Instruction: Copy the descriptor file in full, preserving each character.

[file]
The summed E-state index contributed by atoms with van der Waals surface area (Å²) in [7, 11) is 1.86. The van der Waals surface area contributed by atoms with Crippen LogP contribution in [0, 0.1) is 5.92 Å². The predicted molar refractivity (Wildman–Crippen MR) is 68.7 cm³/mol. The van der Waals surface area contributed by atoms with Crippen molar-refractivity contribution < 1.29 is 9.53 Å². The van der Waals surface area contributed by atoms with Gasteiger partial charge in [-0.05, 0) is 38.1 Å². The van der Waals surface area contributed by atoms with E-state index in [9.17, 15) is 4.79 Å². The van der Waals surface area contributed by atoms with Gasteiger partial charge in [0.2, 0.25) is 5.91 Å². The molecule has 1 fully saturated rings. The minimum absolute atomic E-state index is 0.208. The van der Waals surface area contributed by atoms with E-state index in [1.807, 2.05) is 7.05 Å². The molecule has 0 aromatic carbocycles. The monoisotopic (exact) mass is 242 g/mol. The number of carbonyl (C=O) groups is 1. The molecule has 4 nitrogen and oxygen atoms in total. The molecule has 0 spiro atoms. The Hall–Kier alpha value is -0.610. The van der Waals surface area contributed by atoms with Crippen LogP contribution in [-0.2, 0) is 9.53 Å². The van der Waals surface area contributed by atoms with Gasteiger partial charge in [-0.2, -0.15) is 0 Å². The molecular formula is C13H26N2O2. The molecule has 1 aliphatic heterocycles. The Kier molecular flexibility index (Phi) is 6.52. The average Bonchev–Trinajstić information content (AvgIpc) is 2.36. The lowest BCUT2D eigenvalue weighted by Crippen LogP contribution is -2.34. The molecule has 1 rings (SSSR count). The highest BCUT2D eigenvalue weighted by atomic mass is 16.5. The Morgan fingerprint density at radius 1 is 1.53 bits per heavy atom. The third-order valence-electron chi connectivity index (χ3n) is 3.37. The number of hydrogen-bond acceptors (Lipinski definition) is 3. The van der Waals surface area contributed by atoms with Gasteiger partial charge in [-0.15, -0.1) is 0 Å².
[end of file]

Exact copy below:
The summed E-state index contributed by atoms with van der Waals surface area (Å²) in [7, 11) is 1.86. The van der Waals surface area contributed by atoms with Crippen LogP contribution in [0, 0.1) is 5.92 Å². The predicted molar refractivity (Wildman–Crippen MR) is 68.7 cm³/mol. The van der Waals surface area contributed by atoms with Crippen molar-refractivity contribution < 1.29 is 9.53 Å². The van der Waals surface area contributed by atoms with Gasteiger partial charge in [-0.05, 0) is 38.1 Å². The van der Waals surface area contributed by atoms with E-state index in [9.17, 15) is 4.79 Å². The van der Waals surface area contributed by atoms with Gasteiger partial charge in [0.2, 0.25) is 5.91 Å². The molecule has 1 fully saturated rings. The minimum absolute atomic E-state index is 0.208. The van der Waals surface area contributed by atoms with E-state index in [1.807, 2.05) is 7.05 Å². The molecule has 0 aromatic carbocycles. The monoisotopic (exact) mass is 242 g/mol. The number of carbonyl (C=O) groups is 1. The molecule has 4 nitrogen and oxygen atoms in total. The molecule has 0 spiro atoms. The Hall–Kier alpha value is -0.610. The van der Waals surface area contributed by atoms with Crippen LogP contribution in [-0.2, 0) is 9.53 Å². The van der Waals surface area contributed by atoms with Gasteiger partial charge in [-0.2, -0.15) is 0 Å². The molecular formula is C13H26N2O2. The molecule has 1 aliphatic heterocycles. The Kier molecular flexibility index (Phi) is 6.52. The average Bonchev–Trinajstić information content (AvgIpc) is 2.36. The lowest BCUT2D eigenvalue weighted by Crippen LogP contribution is -2.34. The molecule has 1 rings (SSSR count). The highest BCUT2D eigenvalue weighted by atomic mass is 16.5. The Morgan fingerprint density at radius 1 is 1.53 bits per heavy atom. The third-order valence-electron chi connectivity index (χ3n) is 3.37. The number of hydrogen-bond acceptors (Lipinski definition) is 3. The van der Waals surface area contributed by atoms with Gasteiger partial charge in [-0.15, -0.1) is 0 Å².